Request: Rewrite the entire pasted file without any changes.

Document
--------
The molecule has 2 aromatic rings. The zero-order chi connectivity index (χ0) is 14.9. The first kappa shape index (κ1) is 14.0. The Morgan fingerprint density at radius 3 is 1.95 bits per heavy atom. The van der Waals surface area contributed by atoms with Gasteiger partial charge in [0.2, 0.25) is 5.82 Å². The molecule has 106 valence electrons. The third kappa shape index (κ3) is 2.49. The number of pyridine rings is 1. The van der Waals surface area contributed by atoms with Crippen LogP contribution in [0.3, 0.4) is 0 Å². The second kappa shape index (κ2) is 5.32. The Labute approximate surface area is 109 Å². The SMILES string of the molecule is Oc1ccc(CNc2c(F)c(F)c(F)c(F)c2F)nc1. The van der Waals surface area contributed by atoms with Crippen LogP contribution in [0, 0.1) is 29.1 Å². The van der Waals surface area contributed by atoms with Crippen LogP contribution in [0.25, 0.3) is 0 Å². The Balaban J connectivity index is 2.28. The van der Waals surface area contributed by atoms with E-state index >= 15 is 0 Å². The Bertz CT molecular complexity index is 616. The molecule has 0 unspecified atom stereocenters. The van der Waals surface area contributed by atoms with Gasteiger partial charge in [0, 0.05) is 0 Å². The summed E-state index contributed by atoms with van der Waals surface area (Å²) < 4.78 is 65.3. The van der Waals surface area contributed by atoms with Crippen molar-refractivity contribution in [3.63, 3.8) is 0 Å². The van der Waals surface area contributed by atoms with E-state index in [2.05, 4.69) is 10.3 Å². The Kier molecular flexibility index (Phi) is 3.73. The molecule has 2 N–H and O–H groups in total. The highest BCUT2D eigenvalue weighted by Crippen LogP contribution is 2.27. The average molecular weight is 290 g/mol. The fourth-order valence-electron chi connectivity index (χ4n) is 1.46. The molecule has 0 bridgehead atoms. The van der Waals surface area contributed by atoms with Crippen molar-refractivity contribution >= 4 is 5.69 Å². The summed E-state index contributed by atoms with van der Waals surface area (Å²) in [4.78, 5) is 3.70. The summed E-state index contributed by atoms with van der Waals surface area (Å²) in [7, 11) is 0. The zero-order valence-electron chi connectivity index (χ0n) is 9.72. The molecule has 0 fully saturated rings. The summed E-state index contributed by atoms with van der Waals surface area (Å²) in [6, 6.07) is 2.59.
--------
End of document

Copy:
The molecule has 2 aromatic rings. The zero-order chi connectivity index (χ0) is 14.9. The first kappa shape index (κ1) is 14.0. The Morgan fingerprint density at radius 3 is 1.95 bits per heavy atom. The van der Waals surface area contributed by atoms with Gasteiger partial charge in [0.2, 0.25) is 5.82 Å². The molecule has 106 valence electrons. The third kappa shape index (κ3) is 2.49. The number of pyridine rings is 1. The van der Waals surface area contributed by atoms with Crippen LogP contribution in [0.3, 0.4) is 0 Å². The second kappa shape index (κ2) is 5.32. The Labute approximate surface area is 109 Å². The SMILES string of the molecule is Oc1ccc(CNc2c(F)c(F)c(F)c(F)c2F)nc1. The van der Waals surface area contributed by atoms with Crippen LogP contribution in [0, 0.1) is 29.1 Å². The van der Waals surface area contributed by atoms with Crippen LogP contribution in [0.25, 0.3) is 0 Å². The Balaban J connectivity index is 2.28. The van der Waals surface area contributed by atoms with E-state index >= 15 is 0 Å². The Bertz CT molecular complexity index is 616. The molecule has 0 unspecified atom stereocenters. The van der Waals surface area contributed by atoms with Gasteiger partial charge in [0, 0.05) is 0 Å². The summed E-state index contributed by atoms with van der Waals surface area (Å²) < 4.78 is 65.3. The van der Waals surface area contributed by atoms with Crippen molar-refractivity contribution in [3.63, 3.8) is 0 Å². The van der Waals surface area contributed by atoms with E-state index in [2.05, 4.69) is 10.3 Å². The Kier molecular flexibility index (Phi) is 3.73. The molecule has 2 N–H and O–H groups in total. The highest BCUT2D eigenvalue weighted by Crippen LogP contribution is 2.27. The average molecular weight is 290 g/mol. The fourth-order valence-electron chi connectivity index (χ4n) is 1.46. The molecule has 0 bridgehead atoms. The van der Waals surface area contributed by atoms with Crippen molar-refractivity contribution >= 4 is 5.69 Å². The summed E-state index contributed by atoms with van der Waals surface area (Å²) in [4.78, 5) is 3.70. The summed E-state index contributed by atoms with van der Waals surface area (Å²) in [7, 11) is 0. The zero-order valence-electron chi connectivity index (χ0n) is 9.72. The molecule has 0 fully saturated rings. The summed E-state index contributed by atoms with van der Waals surface area (Å²) in [6, 6.07) is 2.59.